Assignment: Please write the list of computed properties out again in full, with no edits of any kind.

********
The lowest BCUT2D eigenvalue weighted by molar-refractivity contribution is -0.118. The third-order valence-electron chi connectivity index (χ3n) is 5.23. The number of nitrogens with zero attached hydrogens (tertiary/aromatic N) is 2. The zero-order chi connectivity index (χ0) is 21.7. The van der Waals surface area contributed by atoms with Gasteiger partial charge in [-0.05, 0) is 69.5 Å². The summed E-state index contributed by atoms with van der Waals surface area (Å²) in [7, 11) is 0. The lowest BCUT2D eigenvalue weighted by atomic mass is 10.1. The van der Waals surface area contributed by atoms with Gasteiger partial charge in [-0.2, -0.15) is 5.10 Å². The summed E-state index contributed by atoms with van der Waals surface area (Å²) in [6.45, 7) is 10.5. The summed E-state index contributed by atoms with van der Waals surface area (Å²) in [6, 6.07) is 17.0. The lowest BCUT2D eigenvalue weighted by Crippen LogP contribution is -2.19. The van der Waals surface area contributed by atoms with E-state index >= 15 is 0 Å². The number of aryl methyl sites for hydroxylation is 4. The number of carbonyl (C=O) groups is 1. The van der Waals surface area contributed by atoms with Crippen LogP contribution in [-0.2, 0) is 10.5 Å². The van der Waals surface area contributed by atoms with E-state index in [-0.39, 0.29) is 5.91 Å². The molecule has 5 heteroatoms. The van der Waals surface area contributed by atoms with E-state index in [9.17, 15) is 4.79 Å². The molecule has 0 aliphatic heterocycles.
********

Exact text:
The lowest BCUT2D eigenvalue weighted by molar-refractivity contribution is -0.118. The third-order valence-electron chi connectivity index (χ3n) is 5.23. The number of nitrogens with zero attached hydrogens (tertiary/aromatic N) is 2. The zero-order chi connectivity index (χ0) is 21.7. The van der Waals surface area contributed by atoms with Gasteiger partial charge in [-0.05, 0) is 69.5 Å². The summed E-state index contributed by atoms with van der Waals surface area (Å²) in [7, 11) is 0. The lowest BCUT2D eigenvalue weighted by atomic mass is 10.1. The van der Waals surface area contributed by atoms with Gasteiger partial charge in [-0.2, -0.15) is 5.10 Å². The summed E-state index contributed by atoms with van der Waals surface area (Å²) in [6.45, 7) is 10.5. The summed E-state index contributed by atoms with van der Waals surface area (Å²) in [6, 6.07) is 17.0. The lowest BCUT2D eigenvalue weighted by Crippen LogP contribution is -2.19. The van der Waals surface area contributed by atoms with E-state index >= 15 is 0 Å². The number of aryl methyl sites for hydroxylation is 4. The number of carbonyl (C=O) groups is 1. The van der Waals surface area contributed by atoms with Crippen LogP contribution in [-0.2, 0) is 10.5 Å². The van der Waals surface area contributed by atoms with E-state index in [-0.39, 0.29) is 5.91 Å². The molecule has 5 heteroatoms. The van der Waals surface area contributed by atoms with E-state index in [9.17, 15) is 4.79 Å². The molecule has 0 aliphatic heterocycles.